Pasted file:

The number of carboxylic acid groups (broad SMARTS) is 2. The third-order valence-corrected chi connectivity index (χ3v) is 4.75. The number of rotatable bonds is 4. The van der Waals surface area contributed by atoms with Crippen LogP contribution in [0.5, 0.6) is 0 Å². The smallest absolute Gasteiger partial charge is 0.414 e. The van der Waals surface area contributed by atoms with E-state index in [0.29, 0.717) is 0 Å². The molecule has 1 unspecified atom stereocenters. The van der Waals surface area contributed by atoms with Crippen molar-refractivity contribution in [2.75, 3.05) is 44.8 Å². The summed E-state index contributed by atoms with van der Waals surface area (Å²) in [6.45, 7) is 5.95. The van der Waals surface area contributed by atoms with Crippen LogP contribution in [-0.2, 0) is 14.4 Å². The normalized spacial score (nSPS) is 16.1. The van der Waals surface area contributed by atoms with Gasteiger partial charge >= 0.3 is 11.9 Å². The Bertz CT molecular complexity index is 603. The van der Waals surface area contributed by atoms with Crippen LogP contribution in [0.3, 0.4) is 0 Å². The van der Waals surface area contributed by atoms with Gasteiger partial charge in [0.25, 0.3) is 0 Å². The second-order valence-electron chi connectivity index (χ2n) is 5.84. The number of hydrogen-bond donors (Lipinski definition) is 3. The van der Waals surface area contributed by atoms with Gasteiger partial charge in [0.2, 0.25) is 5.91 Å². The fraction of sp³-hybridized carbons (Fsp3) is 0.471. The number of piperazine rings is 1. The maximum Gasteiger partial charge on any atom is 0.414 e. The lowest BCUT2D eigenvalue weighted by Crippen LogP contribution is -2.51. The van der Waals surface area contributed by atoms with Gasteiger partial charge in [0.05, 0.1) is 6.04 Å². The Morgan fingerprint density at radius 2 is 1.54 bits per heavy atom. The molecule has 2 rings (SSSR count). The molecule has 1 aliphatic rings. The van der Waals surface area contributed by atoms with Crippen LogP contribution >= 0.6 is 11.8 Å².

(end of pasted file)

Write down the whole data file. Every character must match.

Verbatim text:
The number of carboxylic acid groups (broad SMARTS) is 2. The third-order valence-corrected chi connectivity index (χ3v) is 4.75. The number of rotatable bonds is 4. The van der Waals surface area contributed by atoms with Crippen LogP contribution in [0.5, 0.6) is 0 Å². The smallest absolute Gasteiger partial charge is 0.414 e. The van der Waals surface area contributed by atoms with E-state index in [0.29, 0.717) is 0 Å². The molecule has 1 unspecified atom stereocenters. The van der Waals surface area contributed by atoms with Crippen molar-refractivity contribution in [2.75, 3.05) is 44.8 Å². The summed E-state index contributed by atoms with van der Waals surface area (Å²) in [6.45, 7) is 5.95. The van der Waals surface area contributed by atoms with Crippen LogP contribution in [-0.2, 0) is 14.4 Å². The normalized spacial score (nSPS) is 16.1. The van der Waals surface area contributed by atoms with Gasteiger partial charge >= 0.3 is 11.9 Å². The Bertz CT molecular complexity index is 603. The van der Waals surface area contributed by atoms with Crippen LogP contribution in [0.3, 0.4) is 0 Å². The van der Waals surface area contributed by atoms with Gasteiger partial charge in [0.25, 0.3) is 0 Å². The second-order valence-electron chi connectivity index (χ2n) is 5.84. The number of hydrogen-bond donors (Lipinski definition) is 3. The van der Waals surface area contributed by atoms with Gasteiger partial charge in [0.2, 0.25) is 5.91 Å². The fraction of sp³-hybridized carbons (Fsp3) is 0.471. The number of piperazine rings is 1. The maximum Gasteiger partial charge on any atom is 0.414 e. The lowest BCUT2D eigenvalue weighted by Crippen LogP contribution is -2.51. The van der Waals surface area contributed by atoms with Gasteiger partial charge in [0.05, 0.1) is 6.04 Å². The Morgan fingerprint density at radius 2 is 1.54 bits per heavy atom. The molecule has 2 rings (SSSR count). The molecule has 1 aliphatic rings. The van der Waals surface area contributed by atoms with Crippen LogP contribution >= 0.6 is 11.8 Å².